I have never tried harder at anything in my entire life.

That makes me chuckle and feel, well, sad. If I put half this energy elsewhere, I probably would be extraordinarily wealthy and famous. I have put in my 10,000 hours plus, so, technically, I should be an expert by now. People should be paying me to learn and grow from all the experiences I have been through. However, I have come out empty-handed, placed all the bets, and lost every hand.

I am done looking, searching, even wanting romantic love outside of myself. I do not need it, and I want to not want it anymore. See ya later, my person; we will meet in another lifetime, or you might be married or already dead. Who even knows? Either way, I take my order back from God, the universe, and proclaim, “You can cancel the burger, fries, and the one.

I am going to exit this societal restaurant chain, find my own hole in the wall, get on a plane…in another direction. I was never one to follow the traditional route, anyway. My parents always joke, “Morgan has to do it her own way; she doesn’t like following anyone else’s.” I am creating a new path, finding a new river, uncharted waters. There are no more questions of, “Are you my person?” because I am my own person.

What does that mean? I’ve wasted too much energy on working out to look good when I meet him, earning an income that is suitable to contribute to a household for when I meet him, and saving activities and places to travel to because I will go when I meet him. I can no longer listen to the advice that I need to be everything I am looking for in a partner so that I meet the highest spiritual suitor or whatever.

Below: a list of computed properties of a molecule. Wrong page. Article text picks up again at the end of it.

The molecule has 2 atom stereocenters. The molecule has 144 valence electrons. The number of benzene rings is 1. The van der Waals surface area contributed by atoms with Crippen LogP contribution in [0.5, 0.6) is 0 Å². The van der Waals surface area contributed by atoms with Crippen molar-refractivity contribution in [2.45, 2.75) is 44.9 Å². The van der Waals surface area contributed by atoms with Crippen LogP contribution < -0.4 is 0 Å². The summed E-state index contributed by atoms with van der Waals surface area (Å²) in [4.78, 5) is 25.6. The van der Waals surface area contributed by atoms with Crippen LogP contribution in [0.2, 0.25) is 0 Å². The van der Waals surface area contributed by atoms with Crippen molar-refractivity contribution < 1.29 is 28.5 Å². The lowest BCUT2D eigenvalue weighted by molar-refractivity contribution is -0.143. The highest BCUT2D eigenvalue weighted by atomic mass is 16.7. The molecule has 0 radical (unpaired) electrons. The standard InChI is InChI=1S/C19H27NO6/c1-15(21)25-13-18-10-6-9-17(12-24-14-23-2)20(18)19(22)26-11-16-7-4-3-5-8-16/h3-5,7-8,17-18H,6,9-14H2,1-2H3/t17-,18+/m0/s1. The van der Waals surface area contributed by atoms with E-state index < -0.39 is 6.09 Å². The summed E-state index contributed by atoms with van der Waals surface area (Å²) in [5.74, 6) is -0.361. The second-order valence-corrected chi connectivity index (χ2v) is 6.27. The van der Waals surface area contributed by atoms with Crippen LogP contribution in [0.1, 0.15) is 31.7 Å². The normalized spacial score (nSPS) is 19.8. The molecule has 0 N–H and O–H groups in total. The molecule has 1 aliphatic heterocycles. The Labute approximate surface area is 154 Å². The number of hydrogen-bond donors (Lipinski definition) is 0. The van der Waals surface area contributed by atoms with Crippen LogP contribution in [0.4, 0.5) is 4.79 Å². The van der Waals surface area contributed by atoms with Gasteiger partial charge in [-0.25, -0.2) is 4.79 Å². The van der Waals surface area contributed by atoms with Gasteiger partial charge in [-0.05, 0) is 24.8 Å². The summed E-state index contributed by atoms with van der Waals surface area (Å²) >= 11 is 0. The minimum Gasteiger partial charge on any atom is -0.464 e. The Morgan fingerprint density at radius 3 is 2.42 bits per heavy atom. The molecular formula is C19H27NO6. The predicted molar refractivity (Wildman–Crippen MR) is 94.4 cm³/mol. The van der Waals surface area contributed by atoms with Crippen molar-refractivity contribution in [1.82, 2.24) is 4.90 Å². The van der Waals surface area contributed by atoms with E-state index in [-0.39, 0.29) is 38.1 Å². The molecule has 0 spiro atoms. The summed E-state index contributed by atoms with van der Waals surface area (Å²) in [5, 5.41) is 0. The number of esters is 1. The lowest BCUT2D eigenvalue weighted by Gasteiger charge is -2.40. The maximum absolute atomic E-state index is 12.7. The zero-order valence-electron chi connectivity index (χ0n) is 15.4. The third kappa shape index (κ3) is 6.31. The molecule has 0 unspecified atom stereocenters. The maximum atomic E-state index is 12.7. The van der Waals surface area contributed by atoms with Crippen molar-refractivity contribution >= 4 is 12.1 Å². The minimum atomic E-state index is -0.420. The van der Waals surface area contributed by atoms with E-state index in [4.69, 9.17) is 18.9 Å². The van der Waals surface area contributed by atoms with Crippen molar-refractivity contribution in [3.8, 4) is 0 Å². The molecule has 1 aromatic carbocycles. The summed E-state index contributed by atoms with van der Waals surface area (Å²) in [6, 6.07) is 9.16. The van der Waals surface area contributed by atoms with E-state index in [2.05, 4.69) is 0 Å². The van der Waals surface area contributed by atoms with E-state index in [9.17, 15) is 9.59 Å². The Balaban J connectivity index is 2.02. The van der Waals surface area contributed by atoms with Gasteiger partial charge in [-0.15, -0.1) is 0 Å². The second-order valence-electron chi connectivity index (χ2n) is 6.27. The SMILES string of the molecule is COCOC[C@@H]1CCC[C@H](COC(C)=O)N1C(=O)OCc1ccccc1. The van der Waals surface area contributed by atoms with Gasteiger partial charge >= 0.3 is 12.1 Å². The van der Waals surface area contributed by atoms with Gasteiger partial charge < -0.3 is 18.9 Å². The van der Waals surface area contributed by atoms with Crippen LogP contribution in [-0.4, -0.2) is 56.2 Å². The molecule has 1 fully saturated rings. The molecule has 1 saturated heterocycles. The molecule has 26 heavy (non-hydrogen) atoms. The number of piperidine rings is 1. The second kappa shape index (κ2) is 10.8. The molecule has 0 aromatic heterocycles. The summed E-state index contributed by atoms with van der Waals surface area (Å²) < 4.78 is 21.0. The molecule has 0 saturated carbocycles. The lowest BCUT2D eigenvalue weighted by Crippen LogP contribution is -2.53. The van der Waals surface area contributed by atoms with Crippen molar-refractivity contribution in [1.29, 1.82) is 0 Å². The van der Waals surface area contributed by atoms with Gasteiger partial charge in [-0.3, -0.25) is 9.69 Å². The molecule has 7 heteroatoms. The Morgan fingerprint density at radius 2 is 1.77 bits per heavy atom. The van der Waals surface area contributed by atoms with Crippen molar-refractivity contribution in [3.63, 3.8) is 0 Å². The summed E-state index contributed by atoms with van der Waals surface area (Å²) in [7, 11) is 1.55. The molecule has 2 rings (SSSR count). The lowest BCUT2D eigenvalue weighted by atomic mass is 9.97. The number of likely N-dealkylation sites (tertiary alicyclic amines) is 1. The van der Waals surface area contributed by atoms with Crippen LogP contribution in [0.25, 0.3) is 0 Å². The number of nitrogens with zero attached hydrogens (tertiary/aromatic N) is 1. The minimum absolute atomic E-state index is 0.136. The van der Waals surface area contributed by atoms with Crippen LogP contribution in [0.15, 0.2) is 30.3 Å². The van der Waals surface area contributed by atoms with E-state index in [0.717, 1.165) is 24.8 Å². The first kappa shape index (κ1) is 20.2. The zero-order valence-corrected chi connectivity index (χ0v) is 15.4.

All the ways I have worked on myself to love and value Morgan, with the secret intention of being ready when he shows up. While my work was not in vain, it is no longer for another person. It is for me—because I am my person. I will work out because it’s beneficial for my mental health; I’ll earn any amount of income I need to feed my travels; I will take myself to Turkey and Greece, go on a hot-air-balloon ride because I want to share those moments with the person I love more than anyone or anything in the world: me.

Does this mean I will be closed off to a romantic life partner, aka a husband, until death do me part? Maybe? Most likely not. To say I won’t be open to connection and delicious budding relationships would be a lie, as meeting new souls and following my curiosity is in my nature. I enjoy understanding what set of circumstances made you, well…you.

While it may appear that I am talking out of two sides of my mouth, it is only because I will not stop believing in love between myself and another—I just now have an aversion to trying or even craving it. This is also not a false cover for the belief, “When you no longer want it, it comes.” I am not shouting into the abyss, “I’m over it (wink, wink)” in attempts to pretend I don’t want it, while secretly praying, “Please show up, please show up, please show up.”

I’ve simply developed an allergy to anything that requires an ounce of effort.

I refuse to download an app, be blindly set up, and sit across the table from a person to determine if we are a match. I don’t believe in matches anymore—only the literal version where it creates fire to which I can burn this old constitute of the alleged primitive need to mate. We’re overpopulated anyway.

For the time being, I have quit dating. Dropped it like a bad habit. Instead, I’m sitting on the sidelines at the moment, eating orange slices and drinking Capri Suns. I am watching the game and developing a new strategy of how to enter, or do I turn around and find a new field?

Finding this dream we created called, “the one,” potentially, is off the list for me. Now, I am going to explore all the other “to-dos” in this life and let the “husband and wife” human-created concept move down the priority list. Perhaps it’s time to wave my white flag and declare that I choose to embark on an unknown path—yet to be discovered.